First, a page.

Hesjedal admits to doping: ‘I chose the wrong path’
2012 Giro d'Italia champion Ryder Hesjedal admits to taking banned substances in the early part of his career
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In response to Michael Rasmussen’s claims that Ryder Hesjedal learned how to use EPO in 2003, the Canadian rider has come clean and publicly admitted to being a part of cycling’s “dark past.”
“I have loved and lived this sport but more than a decade ago, I chose the wrong path,” Hesjedal said in a statement released by his current team, Garmin-Sharp. “And even though those mistakes happened more than 10 years ago, and they were short-lived, it does not change the fact that I made them and I have lived with that and been sorry for it ever since.
“To everyone in my life, inside and outside the sport — to those that have supported me and my dreams — including my friends, my family, the media, fans, my peers, sponsors — to riders who didn’t make the same choices as me all those years ago, I sincerely apologize for my part in the dark past of the sport. I will always be sorry.”
In an excerpt from his autobiography, Yellow Fever, Rasmussen said he taught Hesjedal and two of his Canadian mountain bike teammates — Seamus McGrath and Chris Sheppard — how to use EPO before the 2003 world mountain bike championships. Rasmussen claims to have never witnessed the riders use the banned blood-booster, but he said their blood levels were almost at the UCI limit after they stayed with him for a month in August of that year.
“Chris Sheppard was 16th at the  world championships, Seamus McGrath was sixth or eighth, before he went out, and Ryder Hesjedal finished second,” Rasmussen writes, according to Danish newspaper Politiken. “Hesjedal would have won Olympic gold [in 2004] if he hadn’t punctured just before the finish.”
Hesjedal, who has ridden for Garmin-Sharp since 2008, won the 2012 Giro d’Italia.
Garmin has a zero-tolerance policy to riders who use PEDs, and Hesjedal said he told anti-doping authorities about his use of banned substances last year.
“Although I stopped what I was doing many years before I joined Slipstream Sports, I was and am deeply grateful to be a part of an organization that makes racing clean its first priority and that supports athletes for telling the truth,” he said. “I believe that being truthful will help the sport continue to move forward, and over a year ago when I was contacted by anti-doping authorities, I was open and honest about my past.
“I have seen the best and the worst of the sport and I believe that it is now in the best place it’s ever been. I look at young riders on our team and throughout the peloton, and I know the future of the sport has arrived. I’m glad that they didn’t have to make the same choices I did, and I will do everything I can to continue to help the sport that I love.”
Garmin said it supports Hesjedal because of his willingness to come clean.
“As we have said from the beginning, Slipstream Sports was created because we wanted to build a team where cyclists could compete 100% clean,” the squad said in a statement. “And, as we have previously stated, our expectation is that anyone in our organization contacted by any anti-doping authority must be open and honest with that authority. Ryder is no exception and a year ago when he was contacted he cooperated fully and truthfully testified to USADA and CCES. For this reason and because of our desire for 100% truth and reconciliation in the sport of cycling, we support him.”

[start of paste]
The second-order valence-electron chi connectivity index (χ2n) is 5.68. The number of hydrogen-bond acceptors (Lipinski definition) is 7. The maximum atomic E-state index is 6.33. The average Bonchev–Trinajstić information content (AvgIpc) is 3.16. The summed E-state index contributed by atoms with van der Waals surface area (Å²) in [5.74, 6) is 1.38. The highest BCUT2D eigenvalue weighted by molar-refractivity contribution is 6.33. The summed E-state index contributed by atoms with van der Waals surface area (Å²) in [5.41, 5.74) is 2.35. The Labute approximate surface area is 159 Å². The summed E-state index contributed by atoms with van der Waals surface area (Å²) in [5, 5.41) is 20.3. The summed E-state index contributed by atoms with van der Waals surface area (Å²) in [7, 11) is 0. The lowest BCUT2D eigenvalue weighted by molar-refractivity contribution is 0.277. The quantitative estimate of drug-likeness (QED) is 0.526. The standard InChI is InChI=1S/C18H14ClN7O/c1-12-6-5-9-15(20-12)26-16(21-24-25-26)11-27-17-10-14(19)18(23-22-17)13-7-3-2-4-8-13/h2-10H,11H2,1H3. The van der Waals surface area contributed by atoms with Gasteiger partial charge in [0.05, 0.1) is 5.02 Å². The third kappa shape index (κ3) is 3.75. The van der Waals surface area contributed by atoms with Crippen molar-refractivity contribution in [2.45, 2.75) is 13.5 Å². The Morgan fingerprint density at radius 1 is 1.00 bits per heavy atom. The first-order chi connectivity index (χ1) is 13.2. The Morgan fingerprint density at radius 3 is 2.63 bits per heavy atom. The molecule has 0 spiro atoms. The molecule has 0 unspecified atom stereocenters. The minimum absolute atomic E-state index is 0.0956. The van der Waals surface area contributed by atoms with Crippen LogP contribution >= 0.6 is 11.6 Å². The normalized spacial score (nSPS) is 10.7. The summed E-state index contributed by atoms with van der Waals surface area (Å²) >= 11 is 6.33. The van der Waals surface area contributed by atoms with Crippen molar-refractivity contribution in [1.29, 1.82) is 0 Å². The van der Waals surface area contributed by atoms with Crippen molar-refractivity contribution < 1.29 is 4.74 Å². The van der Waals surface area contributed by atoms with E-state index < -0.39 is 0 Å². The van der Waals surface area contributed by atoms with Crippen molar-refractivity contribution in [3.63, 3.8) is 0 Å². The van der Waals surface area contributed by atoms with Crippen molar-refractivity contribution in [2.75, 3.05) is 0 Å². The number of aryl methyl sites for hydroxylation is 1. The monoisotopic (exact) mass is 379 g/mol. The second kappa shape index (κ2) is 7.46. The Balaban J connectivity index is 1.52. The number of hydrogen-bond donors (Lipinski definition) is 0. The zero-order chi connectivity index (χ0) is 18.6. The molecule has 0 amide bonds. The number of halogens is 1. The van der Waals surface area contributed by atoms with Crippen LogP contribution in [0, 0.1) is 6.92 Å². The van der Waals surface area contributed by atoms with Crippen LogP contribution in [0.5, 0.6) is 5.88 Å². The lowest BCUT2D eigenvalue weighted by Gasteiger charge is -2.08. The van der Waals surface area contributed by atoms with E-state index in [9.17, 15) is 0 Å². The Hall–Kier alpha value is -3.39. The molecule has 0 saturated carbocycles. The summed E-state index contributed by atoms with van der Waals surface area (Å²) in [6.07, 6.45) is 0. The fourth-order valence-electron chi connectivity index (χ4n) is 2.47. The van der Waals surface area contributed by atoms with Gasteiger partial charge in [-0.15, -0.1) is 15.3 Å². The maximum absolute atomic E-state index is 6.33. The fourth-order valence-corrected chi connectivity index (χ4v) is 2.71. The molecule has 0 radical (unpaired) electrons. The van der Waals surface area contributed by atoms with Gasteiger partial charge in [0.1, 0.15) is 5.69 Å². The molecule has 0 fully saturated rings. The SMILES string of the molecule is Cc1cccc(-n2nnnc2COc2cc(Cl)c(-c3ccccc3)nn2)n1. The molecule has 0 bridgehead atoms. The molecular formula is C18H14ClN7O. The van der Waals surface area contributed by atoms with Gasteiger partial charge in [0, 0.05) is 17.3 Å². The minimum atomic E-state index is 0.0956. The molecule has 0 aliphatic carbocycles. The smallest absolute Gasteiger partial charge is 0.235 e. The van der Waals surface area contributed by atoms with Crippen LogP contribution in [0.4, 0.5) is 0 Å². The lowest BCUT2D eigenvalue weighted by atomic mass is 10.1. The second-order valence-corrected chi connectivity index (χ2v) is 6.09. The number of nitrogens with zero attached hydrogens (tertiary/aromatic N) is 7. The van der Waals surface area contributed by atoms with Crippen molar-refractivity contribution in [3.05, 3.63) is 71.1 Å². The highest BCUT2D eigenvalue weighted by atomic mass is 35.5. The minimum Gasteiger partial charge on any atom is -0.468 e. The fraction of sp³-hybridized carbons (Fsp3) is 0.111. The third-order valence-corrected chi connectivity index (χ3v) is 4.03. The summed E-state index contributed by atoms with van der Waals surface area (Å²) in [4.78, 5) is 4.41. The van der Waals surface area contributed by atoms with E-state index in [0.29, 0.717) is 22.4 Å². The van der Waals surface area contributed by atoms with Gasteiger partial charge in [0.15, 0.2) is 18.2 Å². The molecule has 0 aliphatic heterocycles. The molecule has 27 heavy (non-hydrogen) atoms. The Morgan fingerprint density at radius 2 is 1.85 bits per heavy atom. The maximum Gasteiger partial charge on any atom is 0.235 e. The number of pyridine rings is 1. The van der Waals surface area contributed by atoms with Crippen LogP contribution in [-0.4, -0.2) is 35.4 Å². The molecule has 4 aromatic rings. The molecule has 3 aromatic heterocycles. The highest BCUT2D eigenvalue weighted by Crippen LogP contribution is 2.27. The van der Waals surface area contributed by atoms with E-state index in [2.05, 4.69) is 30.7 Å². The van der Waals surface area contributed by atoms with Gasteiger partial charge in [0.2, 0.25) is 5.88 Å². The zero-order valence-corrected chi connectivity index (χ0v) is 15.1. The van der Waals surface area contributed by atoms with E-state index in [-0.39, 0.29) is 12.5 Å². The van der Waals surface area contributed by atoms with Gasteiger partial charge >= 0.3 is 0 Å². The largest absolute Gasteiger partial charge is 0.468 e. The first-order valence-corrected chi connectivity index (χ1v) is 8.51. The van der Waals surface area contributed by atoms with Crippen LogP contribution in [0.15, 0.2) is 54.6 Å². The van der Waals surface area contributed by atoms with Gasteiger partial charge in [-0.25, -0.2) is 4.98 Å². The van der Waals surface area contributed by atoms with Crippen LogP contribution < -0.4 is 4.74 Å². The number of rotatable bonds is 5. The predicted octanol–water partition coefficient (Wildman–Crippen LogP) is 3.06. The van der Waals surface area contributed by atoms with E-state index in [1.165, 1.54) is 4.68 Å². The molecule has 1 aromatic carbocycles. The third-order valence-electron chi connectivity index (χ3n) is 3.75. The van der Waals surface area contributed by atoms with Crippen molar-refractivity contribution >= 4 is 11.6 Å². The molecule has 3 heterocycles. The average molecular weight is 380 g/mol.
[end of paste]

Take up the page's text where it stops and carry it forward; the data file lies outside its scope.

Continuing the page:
In a statement, USADA CEO Travis Tygart confirmed that Hesjedal told anti-doping authorities about his use of PEDs.
“We can confirm that USADA, along with the Canadian Center for Ethics in Sport (CCES), interviewed cyclist, Ryder Hesjedal, earlier this year as part of our ongoing investigation into the sport of cycling,” Tygart said. “Athletes like him, and others, who have voluntarily come in, taken accountability for their actions and have been fully truthful, are essential to securing a brighter future for the sport of cycling. As in all cases, where there is actionable evidence of doping within the statute of limitations, we have imposed discipline and announced sanctions.”
The WADA statute of limitations is eight years, so based on the fact that Hesjedal claims to have used PEDs 10 years ago, he would not face any sanctions.
Rasmussen, who got his start in professional cycling by riding for a handful of mountain bike teams from 1995-2001, joined the peloton in 2002 when he signed with CSC-Tiscali. A year after that, the Dane started his five-year stint with Rabobank.
A talented climber, Rasmussen won the mountains classification at the Tour de France in 2005 and 2006. But his use of performance-enhancing drugs stained his career. Rabobank pulled him out of the 2007 Tour de France — while he was in the lead after stage 16 — for missing drug tests before the race began.
In January of this year, Rasmussen publicly admitted to using PEDs from 1998-2010. He retired on the spot.
Shortly before Hesjedal’s statement was released to the media, Cycling Canada said it was “concerned” by Rasmussen’s allegations.
“Cycling Canada is concerned by the allegations made public today related to Michael Rasmussen’s new book Yellow Fever,” the statement read. “The allegations towards Chris Sheppard, Seamus McGrath and Ryder Hesjedal dating back to 2003 are another example of why the international federation (International Cycling Union — UCI) needs to come to agreement with WADA on a way to deal with such allegations of historic doping.
“Cycling Canada has always taken a strong stance against doping and we wish to reiterate that doping has no place in our sport. Those that break the rules will be punished to the fullest extent allowed by the anti-doping regulations.”